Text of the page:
This subspecies is known for its smaller leaves that are held for longer and colour later. True to form, this mature specimen on Pool Avenue is doing just that. Enjoy.

Not far away, in Colour Circle, this example of Taxodium distichum  is really coming to the fore right about now.

Taxodium distichum

Colouring something of a dark peach, this is another North American favourite. Native to the south eastern states and known as bald, or swamp cypress, it is known for its ‘knees’ when growing in particularly damp areas. Whilst not apparent with us here, its fantastic autumn colour certainly is!

Just across Pool Avenue is this stand of dawn redwood, Metasequoia glyptostroboides.

Metasequioa glyptostroboides

Like the swamp cypress, it is a species of deciduous conifer and both are members of the Cypress family, the Cupressaceae. Endangered in the wild, the dawn redwood was discovered in 1941, having long been thought extinct, and introduced to the U.K in 1949. Our oldest specimen (Growing on Specimen Avenue) was planted in 1953 though this group is younger, with the youngest trees planted in 1991.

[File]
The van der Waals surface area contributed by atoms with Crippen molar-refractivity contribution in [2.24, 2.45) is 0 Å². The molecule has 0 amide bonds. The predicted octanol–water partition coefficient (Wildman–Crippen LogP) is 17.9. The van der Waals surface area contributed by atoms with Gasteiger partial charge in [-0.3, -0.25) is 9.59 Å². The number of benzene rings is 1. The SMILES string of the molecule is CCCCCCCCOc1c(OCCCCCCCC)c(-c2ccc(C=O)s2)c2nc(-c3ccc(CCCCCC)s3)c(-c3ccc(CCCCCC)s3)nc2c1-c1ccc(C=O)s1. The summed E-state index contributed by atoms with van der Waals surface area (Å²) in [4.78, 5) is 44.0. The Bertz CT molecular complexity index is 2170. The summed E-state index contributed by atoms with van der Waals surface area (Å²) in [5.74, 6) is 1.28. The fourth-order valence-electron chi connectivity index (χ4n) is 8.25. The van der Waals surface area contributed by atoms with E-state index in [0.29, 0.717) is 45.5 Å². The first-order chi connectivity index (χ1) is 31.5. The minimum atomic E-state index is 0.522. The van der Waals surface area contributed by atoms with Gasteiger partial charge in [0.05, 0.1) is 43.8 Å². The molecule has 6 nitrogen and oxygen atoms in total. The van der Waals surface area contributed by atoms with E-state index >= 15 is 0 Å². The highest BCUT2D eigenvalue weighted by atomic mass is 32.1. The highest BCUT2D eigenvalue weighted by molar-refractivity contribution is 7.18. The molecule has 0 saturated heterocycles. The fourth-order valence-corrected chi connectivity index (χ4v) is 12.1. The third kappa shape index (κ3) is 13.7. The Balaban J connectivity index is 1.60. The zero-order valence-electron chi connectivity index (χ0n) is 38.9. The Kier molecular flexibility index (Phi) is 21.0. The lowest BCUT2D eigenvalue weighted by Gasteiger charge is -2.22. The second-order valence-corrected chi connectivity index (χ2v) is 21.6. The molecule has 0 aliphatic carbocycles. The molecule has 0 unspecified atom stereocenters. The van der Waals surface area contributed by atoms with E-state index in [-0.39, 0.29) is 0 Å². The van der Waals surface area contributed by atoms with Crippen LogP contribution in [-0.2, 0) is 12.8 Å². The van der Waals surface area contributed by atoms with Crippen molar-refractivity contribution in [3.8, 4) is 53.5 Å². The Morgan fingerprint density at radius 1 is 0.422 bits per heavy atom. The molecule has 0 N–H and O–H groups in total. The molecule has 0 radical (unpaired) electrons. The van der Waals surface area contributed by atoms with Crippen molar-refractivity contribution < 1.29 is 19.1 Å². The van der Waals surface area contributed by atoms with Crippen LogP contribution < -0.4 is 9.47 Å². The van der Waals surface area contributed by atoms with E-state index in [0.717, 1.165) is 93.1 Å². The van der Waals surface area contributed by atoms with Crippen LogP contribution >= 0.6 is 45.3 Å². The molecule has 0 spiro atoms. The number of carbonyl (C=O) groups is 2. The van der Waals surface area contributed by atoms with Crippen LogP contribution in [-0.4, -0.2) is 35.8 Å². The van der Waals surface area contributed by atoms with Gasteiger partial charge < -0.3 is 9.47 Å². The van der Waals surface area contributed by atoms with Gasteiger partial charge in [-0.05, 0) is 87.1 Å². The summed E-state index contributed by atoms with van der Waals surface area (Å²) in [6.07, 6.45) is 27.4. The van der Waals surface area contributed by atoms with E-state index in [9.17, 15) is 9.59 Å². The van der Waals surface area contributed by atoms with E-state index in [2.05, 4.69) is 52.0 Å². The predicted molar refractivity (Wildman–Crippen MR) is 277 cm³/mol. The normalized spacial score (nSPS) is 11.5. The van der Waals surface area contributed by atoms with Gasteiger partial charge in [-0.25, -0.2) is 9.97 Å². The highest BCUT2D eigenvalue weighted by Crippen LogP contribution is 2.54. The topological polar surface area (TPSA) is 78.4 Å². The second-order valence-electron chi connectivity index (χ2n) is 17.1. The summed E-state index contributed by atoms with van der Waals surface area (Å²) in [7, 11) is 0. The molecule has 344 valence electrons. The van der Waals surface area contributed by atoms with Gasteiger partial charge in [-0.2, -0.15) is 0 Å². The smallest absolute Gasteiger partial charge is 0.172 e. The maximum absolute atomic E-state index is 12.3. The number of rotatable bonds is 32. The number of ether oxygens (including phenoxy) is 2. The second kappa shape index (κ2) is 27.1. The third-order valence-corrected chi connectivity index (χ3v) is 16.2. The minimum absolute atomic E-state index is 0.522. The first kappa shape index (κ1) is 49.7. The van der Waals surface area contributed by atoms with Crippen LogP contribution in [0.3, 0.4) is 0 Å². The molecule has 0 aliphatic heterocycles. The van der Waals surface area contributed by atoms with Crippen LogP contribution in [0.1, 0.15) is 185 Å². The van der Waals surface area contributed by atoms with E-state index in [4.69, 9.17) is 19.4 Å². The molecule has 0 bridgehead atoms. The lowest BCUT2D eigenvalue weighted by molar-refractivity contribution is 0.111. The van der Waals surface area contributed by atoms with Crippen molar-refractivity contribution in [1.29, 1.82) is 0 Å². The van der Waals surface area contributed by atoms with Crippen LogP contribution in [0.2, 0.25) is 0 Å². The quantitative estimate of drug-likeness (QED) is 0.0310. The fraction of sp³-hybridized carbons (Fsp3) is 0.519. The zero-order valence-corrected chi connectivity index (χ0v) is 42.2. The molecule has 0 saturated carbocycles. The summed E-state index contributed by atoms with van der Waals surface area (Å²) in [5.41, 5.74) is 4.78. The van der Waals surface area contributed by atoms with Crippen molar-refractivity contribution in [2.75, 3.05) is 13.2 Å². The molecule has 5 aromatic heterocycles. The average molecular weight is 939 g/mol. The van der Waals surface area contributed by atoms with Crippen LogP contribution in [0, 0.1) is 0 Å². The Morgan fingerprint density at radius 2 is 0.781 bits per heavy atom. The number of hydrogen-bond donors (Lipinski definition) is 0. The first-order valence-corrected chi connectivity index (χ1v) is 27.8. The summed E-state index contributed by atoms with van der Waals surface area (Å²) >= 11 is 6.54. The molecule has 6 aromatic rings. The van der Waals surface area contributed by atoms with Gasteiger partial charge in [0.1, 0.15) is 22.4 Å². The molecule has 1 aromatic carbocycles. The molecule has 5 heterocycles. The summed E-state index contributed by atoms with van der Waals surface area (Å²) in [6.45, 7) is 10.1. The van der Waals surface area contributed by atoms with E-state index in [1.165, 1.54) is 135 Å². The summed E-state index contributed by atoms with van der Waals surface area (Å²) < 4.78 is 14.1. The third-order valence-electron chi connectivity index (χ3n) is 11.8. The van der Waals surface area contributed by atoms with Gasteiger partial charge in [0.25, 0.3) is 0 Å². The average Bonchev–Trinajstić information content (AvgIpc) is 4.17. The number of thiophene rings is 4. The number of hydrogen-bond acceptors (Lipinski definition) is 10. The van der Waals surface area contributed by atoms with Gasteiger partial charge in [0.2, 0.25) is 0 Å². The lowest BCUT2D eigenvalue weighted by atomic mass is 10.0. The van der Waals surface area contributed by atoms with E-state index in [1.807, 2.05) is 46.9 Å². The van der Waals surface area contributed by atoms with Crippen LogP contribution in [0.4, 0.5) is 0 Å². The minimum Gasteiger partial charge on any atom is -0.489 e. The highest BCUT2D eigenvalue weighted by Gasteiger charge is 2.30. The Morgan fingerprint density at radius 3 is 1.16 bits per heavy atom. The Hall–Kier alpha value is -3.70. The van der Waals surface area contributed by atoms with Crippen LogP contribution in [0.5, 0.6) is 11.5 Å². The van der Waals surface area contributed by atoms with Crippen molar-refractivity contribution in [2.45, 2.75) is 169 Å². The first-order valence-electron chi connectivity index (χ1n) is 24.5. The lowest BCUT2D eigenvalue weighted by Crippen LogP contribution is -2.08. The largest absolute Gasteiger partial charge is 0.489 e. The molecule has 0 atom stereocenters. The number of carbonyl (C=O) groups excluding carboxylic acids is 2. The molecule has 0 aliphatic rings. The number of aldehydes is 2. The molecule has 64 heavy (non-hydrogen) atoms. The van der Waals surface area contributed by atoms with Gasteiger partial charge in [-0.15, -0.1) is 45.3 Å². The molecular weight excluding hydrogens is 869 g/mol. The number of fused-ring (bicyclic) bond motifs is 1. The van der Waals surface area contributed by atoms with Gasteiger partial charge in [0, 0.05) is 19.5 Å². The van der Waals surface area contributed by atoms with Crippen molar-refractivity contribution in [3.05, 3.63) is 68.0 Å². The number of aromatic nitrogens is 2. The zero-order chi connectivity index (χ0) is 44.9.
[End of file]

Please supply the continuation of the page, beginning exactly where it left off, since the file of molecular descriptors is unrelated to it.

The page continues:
Before heading out of the Old Arboretum, I visited a plant I observe on most days heading out into the collection on this side of the valley. Growing close to the bottom of Savill Glade and different from all that has been mentioned in our series of autumn blogs (so far!), Viburnum x bodnantense ‘Dawn’ is one that I am highlighting for its flowers. 

Viburnum x bodnantense ‘Dawn’

Pale pink and pleasantly scented, these emerge from October onwards and are largely frost-resistant – most welcome as we move out of autumn and into winter. With more than a hint of autumn colour and one of a fantastic genus of (mainly!) shrubs, this is definitely one for the small garden!

Moving into Silk Wood then, and into Sand Earth we have the Japanese Malus tchonoskii.

Malus tchonoskii Malus tchonoskii.